I am taking a course in Computer Graphics, and the teacher said we could put materials in there main categories:
- mirror like
- glossy or specular
He suggested that the law of reflection is immutable and applies to all types of surfaces but that glossy and diffuse surfaces appeared the way they do because of their microstructure. The roughness of these surfaces causes light rays to be reflected in random directions, thus blurring incoming light. So far, so good.
He also insisted on the idea that surfaces (expected in the case of metals) reflects the incident light color. In other words, if the incident light striking a mirror is white, reflected light is white (and not yellow as it is with gold, but again metal is a different case).
What I don't understand is that: if you use "roughness" to explain why some materials are shiny and others diffuse, diffuse surfaces too reflect incoming light color as mirror surfaces do. Therefore if mirror like surface do not have a color of their own (since they only reflect the incoming light color) so should diffuse surfaces. But diffuse objects have a color of their own (which mirror surfaces don not have). Thus, there's a flaw in the reasoning which I can't resolve.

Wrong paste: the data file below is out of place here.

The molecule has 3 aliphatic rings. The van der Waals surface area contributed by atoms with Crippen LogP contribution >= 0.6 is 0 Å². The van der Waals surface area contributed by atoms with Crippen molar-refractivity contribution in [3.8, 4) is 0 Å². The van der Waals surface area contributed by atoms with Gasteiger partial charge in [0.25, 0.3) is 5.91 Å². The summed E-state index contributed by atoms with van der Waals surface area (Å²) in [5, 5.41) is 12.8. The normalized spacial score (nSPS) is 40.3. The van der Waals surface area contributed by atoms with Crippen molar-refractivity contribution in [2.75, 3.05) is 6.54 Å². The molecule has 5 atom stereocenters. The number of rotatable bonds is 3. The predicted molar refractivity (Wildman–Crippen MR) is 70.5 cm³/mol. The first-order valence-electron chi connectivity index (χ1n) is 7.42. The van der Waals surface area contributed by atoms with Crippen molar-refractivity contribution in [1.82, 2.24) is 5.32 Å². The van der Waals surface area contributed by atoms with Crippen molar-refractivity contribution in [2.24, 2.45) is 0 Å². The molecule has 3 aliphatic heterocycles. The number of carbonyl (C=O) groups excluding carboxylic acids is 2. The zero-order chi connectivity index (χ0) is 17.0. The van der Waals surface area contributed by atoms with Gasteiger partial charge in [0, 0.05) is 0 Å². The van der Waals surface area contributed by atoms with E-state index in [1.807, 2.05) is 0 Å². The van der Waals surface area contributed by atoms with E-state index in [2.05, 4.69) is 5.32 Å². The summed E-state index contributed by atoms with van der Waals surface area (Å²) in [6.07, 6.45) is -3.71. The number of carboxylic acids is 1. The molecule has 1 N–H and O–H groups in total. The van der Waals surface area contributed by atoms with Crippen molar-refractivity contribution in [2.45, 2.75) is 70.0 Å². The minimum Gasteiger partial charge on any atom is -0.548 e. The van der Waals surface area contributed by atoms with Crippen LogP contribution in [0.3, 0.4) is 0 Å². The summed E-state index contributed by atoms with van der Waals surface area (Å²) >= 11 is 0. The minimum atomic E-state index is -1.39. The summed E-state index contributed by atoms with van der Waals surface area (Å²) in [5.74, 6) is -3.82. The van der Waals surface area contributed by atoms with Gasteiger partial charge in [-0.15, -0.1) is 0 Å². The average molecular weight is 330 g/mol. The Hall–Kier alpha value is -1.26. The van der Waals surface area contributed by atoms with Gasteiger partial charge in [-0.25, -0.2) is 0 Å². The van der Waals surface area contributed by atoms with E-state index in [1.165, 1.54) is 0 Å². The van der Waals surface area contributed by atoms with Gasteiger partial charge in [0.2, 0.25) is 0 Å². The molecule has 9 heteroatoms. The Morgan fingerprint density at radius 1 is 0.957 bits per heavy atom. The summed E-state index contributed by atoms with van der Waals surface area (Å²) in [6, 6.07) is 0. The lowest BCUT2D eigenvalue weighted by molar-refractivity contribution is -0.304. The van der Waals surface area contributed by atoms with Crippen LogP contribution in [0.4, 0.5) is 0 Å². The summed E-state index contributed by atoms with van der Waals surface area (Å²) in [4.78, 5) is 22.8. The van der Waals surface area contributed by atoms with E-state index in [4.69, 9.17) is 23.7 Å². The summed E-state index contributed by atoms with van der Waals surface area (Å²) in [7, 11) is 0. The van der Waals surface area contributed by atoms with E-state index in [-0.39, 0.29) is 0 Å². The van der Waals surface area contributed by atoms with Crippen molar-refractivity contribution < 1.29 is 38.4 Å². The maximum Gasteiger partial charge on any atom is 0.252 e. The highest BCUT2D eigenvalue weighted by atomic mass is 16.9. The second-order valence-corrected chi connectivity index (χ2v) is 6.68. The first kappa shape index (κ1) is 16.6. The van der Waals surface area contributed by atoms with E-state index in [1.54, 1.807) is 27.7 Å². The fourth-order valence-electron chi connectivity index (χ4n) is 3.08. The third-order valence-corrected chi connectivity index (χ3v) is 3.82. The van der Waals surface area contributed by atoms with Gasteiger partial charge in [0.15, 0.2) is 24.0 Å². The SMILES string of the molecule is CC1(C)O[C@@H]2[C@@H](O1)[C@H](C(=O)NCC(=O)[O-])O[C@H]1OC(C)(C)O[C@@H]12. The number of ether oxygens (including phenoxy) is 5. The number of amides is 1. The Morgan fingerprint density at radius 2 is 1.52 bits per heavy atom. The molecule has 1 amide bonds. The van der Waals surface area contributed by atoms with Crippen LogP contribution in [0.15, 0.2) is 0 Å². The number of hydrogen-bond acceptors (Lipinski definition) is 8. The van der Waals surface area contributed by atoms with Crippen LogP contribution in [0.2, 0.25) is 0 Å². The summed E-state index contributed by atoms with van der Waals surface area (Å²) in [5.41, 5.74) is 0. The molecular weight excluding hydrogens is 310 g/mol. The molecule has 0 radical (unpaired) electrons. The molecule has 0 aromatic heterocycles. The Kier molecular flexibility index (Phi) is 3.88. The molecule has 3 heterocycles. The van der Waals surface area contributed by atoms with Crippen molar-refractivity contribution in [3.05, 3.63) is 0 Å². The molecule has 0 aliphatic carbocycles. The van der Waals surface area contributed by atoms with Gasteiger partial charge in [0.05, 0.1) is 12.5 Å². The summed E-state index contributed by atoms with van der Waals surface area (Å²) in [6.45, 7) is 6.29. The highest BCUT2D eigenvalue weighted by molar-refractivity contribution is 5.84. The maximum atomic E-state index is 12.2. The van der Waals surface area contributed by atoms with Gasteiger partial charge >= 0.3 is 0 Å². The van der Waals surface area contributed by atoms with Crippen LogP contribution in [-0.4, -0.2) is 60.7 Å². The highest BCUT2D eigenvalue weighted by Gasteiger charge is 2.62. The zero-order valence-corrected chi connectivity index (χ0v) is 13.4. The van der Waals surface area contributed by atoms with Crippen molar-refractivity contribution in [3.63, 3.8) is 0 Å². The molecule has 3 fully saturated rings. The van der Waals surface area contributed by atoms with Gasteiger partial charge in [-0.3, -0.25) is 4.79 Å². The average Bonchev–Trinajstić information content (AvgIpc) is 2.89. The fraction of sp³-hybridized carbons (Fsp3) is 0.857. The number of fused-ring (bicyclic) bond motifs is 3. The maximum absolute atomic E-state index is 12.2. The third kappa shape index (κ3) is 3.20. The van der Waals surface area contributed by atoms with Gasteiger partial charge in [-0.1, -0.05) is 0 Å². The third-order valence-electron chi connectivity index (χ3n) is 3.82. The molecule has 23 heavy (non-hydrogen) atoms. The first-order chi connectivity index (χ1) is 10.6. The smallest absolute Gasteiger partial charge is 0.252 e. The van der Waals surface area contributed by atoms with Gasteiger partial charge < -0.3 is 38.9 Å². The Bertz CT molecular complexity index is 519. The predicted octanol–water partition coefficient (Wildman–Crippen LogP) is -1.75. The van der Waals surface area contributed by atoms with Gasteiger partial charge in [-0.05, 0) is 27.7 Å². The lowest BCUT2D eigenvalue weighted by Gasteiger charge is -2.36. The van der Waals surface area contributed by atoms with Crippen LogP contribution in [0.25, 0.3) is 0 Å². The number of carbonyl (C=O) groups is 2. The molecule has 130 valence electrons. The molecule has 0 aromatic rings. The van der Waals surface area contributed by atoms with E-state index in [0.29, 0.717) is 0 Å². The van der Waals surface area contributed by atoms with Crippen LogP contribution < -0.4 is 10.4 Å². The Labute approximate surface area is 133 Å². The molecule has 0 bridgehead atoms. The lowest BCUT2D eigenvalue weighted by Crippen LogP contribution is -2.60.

I understand the object's color comes from the fact that electrons making up the atoms the material is made of, selectively absorb photons of some specific wavelength, and reflect the others. However does it mean it reflects these photon always in the mirror like direction? How and why does that happen that way if this is the case?
I am trying to put in one single pictures all the pieces of the puzzle together. Light can only be either reflected or refracted, however objects are coloured because they absorb some light frequencies, but I am told that "mirror reflection" does not affect the incident light color (in other words, that the reflected light color and the incident light color are the same in the case of mirror like reflections).
I am totally lost and would really appreciate if someone could shed light on this mystery.